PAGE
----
- As a result of the explosion on the dock at the beginning of the show, some worker in an "office overlooking the pier" is supposedly injured, but there doesn't seem to be a building that close to the hut that explodes, the flying debris doesn't go very far, and the explosion does not seem so violent that it would blow out windows.
- When Barker is phoning Muromoto, he says "I want you to sweat," which is pretty funny, considering Dukes' character is almost drowning in perspiration.
- Barker is seen at the grave of Charles Mitchell (1919-1977), a former uncle-like friend who was a P.O.W. held captive with his father in Muromoto's camp. Based on the street sign for 1100 Spencer Street which is seen just prior to this sequence, this graveyard is the Makiki Cemetery, which accounts for the fact that almost all of the other tombstones near Mitchell's ironically are for Japanese people!
- At Barker's place, which is full of Japanese wartime memorabilia, McGarrett is too clever as he figures out immediately that Barker is trying to avenge his father's death.
- Chin Ho goes to San Francisco, where the cops raid a warehouse owned by some arms dealers who "just happened" to keep records (pretty dumb!) which establishes the connection between "Uncle Charlie" and the grenades and land mines that Barker was using in his bombing.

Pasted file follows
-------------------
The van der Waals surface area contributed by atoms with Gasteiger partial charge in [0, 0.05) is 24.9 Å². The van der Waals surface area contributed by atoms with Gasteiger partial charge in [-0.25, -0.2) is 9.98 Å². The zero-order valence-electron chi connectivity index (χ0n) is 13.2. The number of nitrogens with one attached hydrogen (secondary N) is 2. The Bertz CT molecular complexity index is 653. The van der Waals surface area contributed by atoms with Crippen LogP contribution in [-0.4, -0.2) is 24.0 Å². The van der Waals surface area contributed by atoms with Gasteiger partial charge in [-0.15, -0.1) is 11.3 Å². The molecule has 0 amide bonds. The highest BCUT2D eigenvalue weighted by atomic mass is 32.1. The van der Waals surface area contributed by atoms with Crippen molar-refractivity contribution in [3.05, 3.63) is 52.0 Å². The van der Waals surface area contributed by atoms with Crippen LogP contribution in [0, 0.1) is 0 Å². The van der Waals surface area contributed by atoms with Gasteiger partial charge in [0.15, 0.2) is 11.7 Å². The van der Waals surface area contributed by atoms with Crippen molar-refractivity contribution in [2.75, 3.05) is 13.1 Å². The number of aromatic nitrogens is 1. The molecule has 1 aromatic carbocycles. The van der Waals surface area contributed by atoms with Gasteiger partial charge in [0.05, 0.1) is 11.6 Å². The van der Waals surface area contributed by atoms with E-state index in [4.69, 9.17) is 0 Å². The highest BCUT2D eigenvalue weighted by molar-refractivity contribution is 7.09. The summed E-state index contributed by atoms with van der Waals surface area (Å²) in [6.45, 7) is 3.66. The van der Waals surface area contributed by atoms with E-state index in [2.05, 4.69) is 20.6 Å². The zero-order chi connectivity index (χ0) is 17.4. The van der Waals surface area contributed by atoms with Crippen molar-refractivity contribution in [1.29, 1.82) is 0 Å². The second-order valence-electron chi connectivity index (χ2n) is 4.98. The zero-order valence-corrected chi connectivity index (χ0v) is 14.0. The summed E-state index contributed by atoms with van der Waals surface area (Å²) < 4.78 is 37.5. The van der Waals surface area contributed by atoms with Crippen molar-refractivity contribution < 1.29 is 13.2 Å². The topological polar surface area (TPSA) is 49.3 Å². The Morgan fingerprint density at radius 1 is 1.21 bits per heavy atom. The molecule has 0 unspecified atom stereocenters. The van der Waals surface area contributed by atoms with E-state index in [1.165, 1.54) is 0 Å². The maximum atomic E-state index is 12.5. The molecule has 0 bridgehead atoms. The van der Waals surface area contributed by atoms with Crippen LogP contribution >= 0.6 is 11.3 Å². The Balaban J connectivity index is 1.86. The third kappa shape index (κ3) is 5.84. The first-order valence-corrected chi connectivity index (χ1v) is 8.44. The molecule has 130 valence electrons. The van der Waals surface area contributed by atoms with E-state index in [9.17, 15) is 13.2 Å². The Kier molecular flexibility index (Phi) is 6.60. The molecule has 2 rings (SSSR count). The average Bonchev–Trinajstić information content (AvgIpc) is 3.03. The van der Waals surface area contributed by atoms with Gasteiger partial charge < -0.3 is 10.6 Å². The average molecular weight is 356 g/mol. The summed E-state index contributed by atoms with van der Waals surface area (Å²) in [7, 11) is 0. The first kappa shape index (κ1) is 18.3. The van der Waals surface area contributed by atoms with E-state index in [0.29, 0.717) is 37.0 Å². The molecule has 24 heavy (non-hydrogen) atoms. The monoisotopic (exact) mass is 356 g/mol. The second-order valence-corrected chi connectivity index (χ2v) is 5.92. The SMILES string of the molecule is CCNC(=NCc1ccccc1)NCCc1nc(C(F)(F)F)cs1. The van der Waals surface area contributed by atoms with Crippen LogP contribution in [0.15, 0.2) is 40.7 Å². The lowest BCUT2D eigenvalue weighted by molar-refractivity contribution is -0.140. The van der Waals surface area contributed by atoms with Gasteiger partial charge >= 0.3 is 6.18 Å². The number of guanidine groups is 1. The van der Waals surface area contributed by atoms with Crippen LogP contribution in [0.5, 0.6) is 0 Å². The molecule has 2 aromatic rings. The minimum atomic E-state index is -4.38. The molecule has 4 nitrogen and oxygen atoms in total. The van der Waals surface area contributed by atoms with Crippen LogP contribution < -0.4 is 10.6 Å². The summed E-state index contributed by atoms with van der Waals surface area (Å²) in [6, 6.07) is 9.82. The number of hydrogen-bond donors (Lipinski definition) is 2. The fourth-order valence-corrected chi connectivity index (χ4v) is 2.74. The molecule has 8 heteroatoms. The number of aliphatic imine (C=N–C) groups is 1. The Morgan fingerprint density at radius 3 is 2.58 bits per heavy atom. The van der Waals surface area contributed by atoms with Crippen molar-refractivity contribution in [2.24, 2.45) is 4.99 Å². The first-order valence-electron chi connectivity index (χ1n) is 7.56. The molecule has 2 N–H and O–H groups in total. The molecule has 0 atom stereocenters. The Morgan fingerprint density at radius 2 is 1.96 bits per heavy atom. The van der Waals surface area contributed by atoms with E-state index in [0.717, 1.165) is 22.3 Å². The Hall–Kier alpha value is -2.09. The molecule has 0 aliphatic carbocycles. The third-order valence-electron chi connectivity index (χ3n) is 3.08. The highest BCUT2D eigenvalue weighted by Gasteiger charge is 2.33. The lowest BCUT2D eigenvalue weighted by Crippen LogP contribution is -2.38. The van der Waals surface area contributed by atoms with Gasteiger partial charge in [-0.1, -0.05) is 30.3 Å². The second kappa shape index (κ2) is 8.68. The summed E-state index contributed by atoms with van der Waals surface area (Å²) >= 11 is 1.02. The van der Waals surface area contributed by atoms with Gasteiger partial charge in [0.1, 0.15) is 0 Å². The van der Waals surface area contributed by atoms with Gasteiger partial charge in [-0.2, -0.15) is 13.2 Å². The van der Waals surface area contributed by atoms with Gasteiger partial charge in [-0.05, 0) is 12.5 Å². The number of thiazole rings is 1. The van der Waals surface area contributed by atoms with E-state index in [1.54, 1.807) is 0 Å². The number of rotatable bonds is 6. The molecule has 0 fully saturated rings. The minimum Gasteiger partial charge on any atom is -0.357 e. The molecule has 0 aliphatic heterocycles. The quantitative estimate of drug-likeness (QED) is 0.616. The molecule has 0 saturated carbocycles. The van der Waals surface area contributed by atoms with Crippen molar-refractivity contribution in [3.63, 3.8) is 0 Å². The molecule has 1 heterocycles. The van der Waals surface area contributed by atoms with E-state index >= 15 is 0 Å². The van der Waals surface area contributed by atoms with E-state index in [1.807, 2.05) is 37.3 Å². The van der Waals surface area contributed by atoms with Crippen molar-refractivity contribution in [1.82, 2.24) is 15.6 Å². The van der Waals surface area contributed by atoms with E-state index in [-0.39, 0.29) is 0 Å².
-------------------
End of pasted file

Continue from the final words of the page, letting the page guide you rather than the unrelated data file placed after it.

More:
- When we are introduced to "Honolulu's leading investigative reporter" Boyd early in the show, Danno drives him to the Japanese consulate to meet McGarrett, who is having lunch there (and using chopsticks). Then McGarrett offers to give Boyd a ride somewhere. Doesn't Boyd have his own car? When Boyd tells McGarrett in the Five-O office later, "There's a story here," McGarrett replies "I'm not in the 'the story business,' I'm in the crime-solving business."
- Muromoto tells his butler Henry (William Valentine) exactly where he is going before he leaves after Barker phones him about his kidnapped daughter. As well, Henry knows Muromoto's license plate number. What a great servant! In addition to this, the school where Nancy taught her class knows she was going with Barker to the windward side of the island.
- The view from inside Muromoto's car does not match the exterior shots as he drives down the hill outside the property where his daughter is being held captive.